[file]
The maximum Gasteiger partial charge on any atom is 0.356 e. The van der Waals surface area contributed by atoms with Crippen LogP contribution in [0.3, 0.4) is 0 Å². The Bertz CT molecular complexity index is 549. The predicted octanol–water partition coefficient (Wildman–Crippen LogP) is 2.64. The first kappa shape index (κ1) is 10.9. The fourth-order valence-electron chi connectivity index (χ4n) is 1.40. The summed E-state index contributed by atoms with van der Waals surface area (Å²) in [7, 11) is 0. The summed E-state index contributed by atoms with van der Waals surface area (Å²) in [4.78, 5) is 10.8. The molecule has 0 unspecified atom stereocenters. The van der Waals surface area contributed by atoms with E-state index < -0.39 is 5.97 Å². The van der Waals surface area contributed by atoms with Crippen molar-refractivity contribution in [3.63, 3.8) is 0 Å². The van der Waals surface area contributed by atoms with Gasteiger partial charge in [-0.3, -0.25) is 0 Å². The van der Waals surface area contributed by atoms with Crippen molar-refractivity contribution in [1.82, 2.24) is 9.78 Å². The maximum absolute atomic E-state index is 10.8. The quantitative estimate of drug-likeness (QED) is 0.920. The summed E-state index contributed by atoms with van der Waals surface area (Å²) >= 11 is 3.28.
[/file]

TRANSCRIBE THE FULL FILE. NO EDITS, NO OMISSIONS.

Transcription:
The maximum Gasteiger partial charge on any atom is 0.356 e. The van der Waals surface area contributed by atoms with Crippen LogP contribution in [0.3, 0.4) is 0 Å². The Bertz CT molecular complexity index is 549. The predicted octanol–water partition coefficient (Wildman–Crippen LogP) is 2.64. The first kappa shape index (κ1) is 10.9. The fourth-order valence-electron chi connectivity index (χ4n) is 1.40. The summed E-state index contributed by atoms with van der Waals surface area (Å²) in [7, 11) is 0. The summed E-state index contributed by atoms with van der Waals surface area (Å²) in [4.78, 5) is 10.8. The molecule has 0 unspecified atom stereocenters. The van der Waals surface area contributed by atoms with E-state index < -0.39 is 5.97 Å². The van der Waals surface area contributed by atoms with Crippen molar-refractivity contribution in [3.63, 3.8) is 0 Å². The van der Waals surface area contributed by atoms with Gasteiger partial charge in [-0.3, -0.25) is 0 Å². The van der Waals surface area contributed by atoms with Crippen molar-refractivity contribution in [1.82, 2.24) is 9.78 Å². The maximum absolute atomic E-state index is 10.8. The quantitative estimate of drug-likeness (QED) is 0.920. The summed E-state index contributed by atoms with van der Waals surface area (Å²) >= 11 is 3.28.